What Genetics Does And Doesn’t Tell Us

I was looking at various articles and blogs on genetics, race, and IQ. I was also looking at the comments. It got me thinking about the quality of the public debate.

Much of the analysis and discussion is high quality. There are many people involved who are intelligent and well-read. But there still is a lot of misunderstanding and confusion about the issues of heritability, genetic inheritance, and shared environment. Without understanding these issues, there is no way to tackle all the related issues of race, IQ, etc.

This is a topic that I’ve posted about before. In that post, I offered many different perspectives from both online sources and books. If you check out some of the info from that post, you’ll realize how many complex factors are involved in a trait getting passed on and how difficult it is to determine causal relationships, specifically determining genetic influence.

This post is a continuation of what I shared there. I feel compelled to return to the topic because of its importance.

I’ll keep this post simpler, though. I’m only going to offer four articles for consideration, all of them from the website Science 2.0. There is no particular reason I’m offering these articles from this website other than that they caught my attention as I was browsing the web. The authors explain the issues well and I want to use this opportunity to promote their explanations.

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What Is Heritability?
By Gerhard Adam

“Heritability” is a term used in many articles and through much of the scientific literature and invariably promotes the idea that it relates specifically to inherited traits. As a result, it is often assumed that the heritability of a particular trait relates to how much influence genetics has on the trait manifesting in an individual.

However, that isn’t what it means.

Heritability attempts to address the relationship between nature (genetics) and nurture (environment), so that as each changes, the variation between individuals within a population can be estimated based on these influences. In this context, “environment” simply represents everything external to the genome that could effect expression.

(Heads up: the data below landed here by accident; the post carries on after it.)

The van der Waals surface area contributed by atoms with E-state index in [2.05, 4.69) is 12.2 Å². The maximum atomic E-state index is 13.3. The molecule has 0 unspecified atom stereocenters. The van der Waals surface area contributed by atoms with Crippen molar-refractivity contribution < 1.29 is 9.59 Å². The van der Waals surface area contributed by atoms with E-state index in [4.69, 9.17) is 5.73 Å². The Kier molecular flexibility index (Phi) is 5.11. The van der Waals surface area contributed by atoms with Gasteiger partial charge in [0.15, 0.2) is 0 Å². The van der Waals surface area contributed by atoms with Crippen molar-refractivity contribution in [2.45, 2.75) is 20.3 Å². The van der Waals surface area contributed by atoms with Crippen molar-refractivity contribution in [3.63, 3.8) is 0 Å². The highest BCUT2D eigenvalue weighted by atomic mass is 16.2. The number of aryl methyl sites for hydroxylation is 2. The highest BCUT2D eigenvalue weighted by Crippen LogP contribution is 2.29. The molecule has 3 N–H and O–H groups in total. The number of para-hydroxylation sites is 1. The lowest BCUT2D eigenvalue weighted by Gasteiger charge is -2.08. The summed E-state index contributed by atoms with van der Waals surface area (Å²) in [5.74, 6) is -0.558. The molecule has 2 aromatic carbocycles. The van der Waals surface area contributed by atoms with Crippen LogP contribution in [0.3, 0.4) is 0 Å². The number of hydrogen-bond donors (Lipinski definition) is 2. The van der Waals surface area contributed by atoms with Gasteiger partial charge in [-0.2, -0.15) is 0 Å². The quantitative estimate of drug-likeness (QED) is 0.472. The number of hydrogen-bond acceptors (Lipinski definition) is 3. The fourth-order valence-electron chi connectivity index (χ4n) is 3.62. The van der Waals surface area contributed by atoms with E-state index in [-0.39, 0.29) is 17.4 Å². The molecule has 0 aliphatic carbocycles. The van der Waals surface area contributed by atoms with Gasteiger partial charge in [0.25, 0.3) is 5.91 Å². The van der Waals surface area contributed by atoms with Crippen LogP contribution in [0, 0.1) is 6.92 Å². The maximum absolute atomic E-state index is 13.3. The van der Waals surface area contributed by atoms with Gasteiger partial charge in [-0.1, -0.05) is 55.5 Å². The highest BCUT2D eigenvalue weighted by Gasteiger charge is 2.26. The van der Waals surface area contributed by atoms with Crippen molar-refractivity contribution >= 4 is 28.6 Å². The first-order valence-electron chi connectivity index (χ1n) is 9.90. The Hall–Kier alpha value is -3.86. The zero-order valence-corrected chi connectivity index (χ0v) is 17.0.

Therefore the first significant aspect of heritability that must be understood is that it tells us nothing about individuals. It is strictly an estimate of the variations that occur within populations. If heritability is applied to an individual it is a meaningless concept [since an individual cannot be said to vary with anything].

It also doesn’t tell us anything about the specific influence of genes on any particular trait, since that would be the result of inheritance. We also need to understand that a trait is something that is “selectable”. In other words, there exists a possibility that outcomes can vary in the expression of a particular trait. This follows from the Mendelian view of inheritance where genes are represented as two alleles [dominant and recessive], so that particular combinations would produce certain outcomes. Therefore if there is no variation in the alleles, then everyone has the same genes and heritability would be zero. Adaptations like having a heart or a stomach are not selectable (too many genes and interactions) and therefore tell us nothing about heritability. The primary difference is that adaptations represent the cumulative effect of changes over time that have gone to fixation in a population. As a result, there is no “selection” that would determine “heart or no heart”. Therefore we can consider that the heart is an adaptation, while the risk of heart disease is a trait.